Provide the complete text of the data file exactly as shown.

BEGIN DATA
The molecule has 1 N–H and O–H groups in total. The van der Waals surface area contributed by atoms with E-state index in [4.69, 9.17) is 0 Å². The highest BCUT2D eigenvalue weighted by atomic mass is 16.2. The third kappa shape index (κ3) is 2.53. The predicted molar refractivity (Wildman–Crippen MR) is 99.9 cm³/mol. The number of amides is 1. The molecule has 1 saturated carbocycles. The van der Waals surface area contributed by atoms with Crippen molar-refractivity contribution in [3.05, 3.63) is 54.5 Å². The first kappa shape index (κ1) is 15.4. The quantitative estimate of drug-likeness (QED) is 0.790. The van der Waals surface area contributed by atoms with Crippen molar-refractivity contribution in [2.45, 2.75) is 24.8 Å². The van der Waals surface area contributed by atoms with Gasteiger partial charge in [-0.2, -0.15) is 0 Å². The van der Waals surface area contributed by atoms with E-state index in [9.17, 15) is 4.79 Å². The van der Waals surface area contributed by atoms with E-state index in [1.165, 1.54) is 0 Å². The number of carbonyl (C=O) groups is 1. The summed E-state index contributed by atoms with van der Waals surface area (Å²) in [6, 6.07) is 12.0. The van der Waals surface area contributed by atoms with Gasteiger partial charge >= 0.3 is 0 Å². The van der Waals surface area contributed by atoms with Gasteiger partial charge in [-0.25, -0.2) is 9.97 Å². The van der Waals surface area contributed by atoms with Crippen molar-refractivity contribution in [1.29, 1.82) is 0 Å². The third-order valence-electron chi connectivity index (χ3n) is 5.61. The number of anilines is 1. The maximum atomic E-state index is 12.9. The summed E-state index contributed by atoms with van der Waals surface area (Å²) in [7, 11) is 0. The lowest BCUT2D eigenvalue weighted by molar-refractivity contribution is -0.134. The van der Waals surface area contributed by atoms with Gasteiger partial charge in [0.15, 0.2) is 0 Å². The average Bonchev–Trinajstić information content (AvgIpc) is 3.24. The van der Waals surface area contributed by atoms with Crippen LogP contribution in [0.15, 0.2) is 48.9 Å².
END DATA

The molecule has 1 N–H and O–H groups in total. The van der Waals surface area contributed by atoms with E-state index in [4.69, 9.17) is 0 Å². The highest BCUT2D eigenvalue weighted by atomic mass is 16.2. The third kappa shape index (κ3) is 2.53. The predicted molar refractivity (Wildman–Crippen MR) is 99.9 cm³/mol. The number of amides is 1. The molecule has 1 saturated carbocycles. The van der Waals surface area contributed by atoms with Crippen molar-refractivity contribution in [3.05, 3.63) is 54.5 Å². The first kappa shape index (κ1) is 15.4. The quantitative estimate of drug-likeness (QED) is 0.790. The van der Waals surface area contributed by atoms with Crippen molar-refractivity contribution in [2.45, 2.75) is 24.8 Å². The van der Waals surface area contributed by atoms with Gasteiger partial charge in [-0.2, -0.15) is 0 Å². The van der Waals surface area contributed by atoms with E-state index in [9.17, 15) is 4.79 Å². The van der Waals surface area contributed by atoms with E-state index in [1.165, 1.54) is 0 Å². The number of carbonyl (C=O) groups is 1. The summed E-state index contributed by atoms with van der Waals surface area (Å²) in [6, 6.07) is 12.0. The van der Waals surface area contributed by atoms with Gasteiger partial charge >= 0.3 is 0 Å². The van der Waals surface area contributed by atoms with Gasteiger partial charge in [-0.25, -0.2) is 9.97 Å². The van der Waals surface area contributed by atoms with Crippen molar-refractivity contribution in [1.29, 1.82) is 0 Å². The third-order valence-electron chi connectivity index (χ3n) is 5.61. The number of anilines is 1. The maximum atomic E-state index is 12.9. The summed E-state index contributed by atoms with van der Waals surface area (Å²) in [7, 11) is 0. The lowest BCUT2D eigenvalue weighted by molar-refractivity contribution is -0.134. The van der Waals surface area contributed by atoms with Gasteiger partial charge in [0.15, 0.2) is 0 Å². The average Bonchev–Trinajstić information content (AvgIpc) is 3.24. The van der Waals surface area contributed by atoms with Crippen LogP contribution in [0.15, 0.2) is 48.9 Å².